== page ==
While going after Herman Cain for his 9-9-9 tax plan and the fact that it would raise taxes on the middle class and the poor, Mitt Romney touted his own economic plan during the CNN debate in Las Vegas. Romney claimed he wanted to lower taxes on the middle class, but as Think Progress noted in their live blog of the debate, "It’s really a $6.6 trillion regressive giveaway to the rich and corporations."
During this week’s GOP primary debate, Newt Gingrich asked Mitt Romney why he has proposed eliminating capital gains taxes for only those making less than $200,000 annually (which is a key component of Romney’s economic plan). “If I’m going to use precious dollars to reduce taxes, I want to focus on where the people are hurting the most, and that’s the middle class,” Romney said. “The people in the middle, the hard-working Americans, are the people who need a break, and that is why I focused my tax cut right there.”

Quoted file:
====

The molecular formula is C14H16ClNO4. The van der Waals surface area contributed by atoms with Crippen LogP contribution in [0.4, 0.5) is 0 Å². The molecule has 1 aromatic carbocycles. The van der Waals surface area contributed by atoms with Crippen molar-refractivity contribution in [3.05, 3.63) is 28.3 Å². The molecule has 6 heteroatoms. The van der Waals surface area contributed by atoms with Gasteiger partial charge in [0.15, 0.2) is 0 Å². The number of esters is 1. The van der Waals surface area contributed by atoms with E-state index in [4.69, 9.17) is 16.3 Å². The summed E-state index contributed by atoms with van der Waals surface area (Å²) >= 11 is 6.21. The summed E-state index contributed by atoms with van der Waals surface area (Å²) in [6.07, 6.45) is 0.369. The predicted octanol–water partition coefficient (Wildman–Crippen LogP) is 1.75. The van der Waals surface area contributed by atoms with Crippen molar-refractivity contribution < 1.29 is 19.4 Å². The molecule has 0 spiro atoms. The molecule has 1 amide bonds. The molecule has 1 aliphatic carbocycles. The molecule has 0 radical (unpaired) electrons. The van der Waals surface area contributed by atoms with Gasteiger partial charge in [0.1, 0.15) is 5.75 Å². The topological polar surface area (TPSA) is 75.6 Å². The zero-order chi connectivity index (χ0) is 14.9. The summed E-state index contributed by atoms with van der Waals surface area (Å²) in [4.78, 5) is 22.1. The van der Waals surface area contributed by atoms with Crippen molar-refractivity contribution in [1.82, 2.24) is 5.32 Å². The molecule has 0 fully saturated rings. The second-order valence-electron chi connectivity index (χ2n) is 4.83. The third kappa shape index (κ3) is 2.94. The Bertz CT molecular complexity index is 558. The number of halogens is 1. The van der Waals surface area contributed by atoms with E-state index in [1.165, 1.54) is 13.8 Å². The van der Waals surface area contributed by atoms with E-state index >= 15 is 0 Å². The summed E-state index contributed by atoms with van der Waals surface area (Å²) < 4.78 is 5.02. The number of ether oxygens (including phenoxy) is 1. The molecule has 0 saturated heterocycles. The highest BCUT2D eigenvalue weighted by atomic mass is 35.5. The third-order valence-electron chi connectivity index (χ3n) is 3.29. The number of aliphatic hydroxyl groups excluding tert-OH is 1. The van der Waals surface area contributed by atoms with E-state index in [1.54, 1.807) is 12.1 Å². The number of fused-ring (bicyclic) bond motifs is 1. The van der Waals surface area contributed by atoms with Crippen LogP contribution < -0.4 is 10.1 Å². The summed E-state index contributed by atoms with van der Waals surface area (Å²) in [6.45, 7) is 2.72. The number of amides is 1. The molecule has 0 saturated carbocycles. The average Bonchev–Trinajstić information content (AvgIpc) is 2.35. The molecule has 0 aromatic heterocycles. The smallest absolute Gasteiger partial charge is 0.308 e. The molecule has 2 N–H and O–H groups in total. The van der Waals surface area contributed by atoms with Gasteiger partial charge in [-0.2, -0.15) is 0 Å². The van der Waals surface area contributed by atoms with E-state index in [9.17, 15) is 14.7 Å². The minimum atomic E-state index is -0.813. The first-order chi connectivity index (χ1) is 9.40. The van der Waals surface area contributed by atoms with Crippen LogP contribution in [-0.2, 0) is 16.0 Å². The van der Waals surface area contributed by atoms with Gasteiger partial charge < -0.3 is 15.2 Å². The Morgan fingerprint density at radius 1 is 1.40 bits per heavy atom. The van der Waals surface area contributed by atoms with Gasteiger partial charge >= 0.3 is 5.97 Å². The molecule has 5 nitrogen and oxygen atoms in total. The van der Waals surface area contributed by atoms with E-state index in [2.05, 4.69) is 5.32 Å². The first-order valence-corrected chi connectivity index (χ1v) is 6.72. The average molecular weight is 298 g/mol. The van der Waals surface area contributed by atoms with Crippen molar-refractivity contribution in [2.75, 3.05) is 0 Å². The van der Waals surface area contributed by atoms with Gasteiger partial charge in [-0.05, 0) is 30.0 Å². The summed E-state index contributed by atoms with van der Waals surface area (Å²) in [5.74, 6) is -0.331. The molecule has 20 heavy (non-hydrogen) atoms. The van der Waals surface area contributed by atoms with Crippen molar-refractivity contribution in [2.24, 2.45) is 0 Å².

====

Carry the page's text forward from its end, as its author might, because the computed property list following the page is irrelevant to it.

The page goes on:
Romney may think he focused his tax cut on the middle-class, but according to a ThinkProgress analysis of Tax Policy Center data*, nearly three-fourths of households that make $200,000 or less annually would get literally nothing from Romney’s tax cut, due to the simple fact that most of those households have no capital gains income
To be exact, 73.9 percent of the households upon which Romney “focused” his tax cut will see zero benefit from it. The table below shows how few households in each income bracket would be affected by Romney’s cut:
More details there, so go read the rest.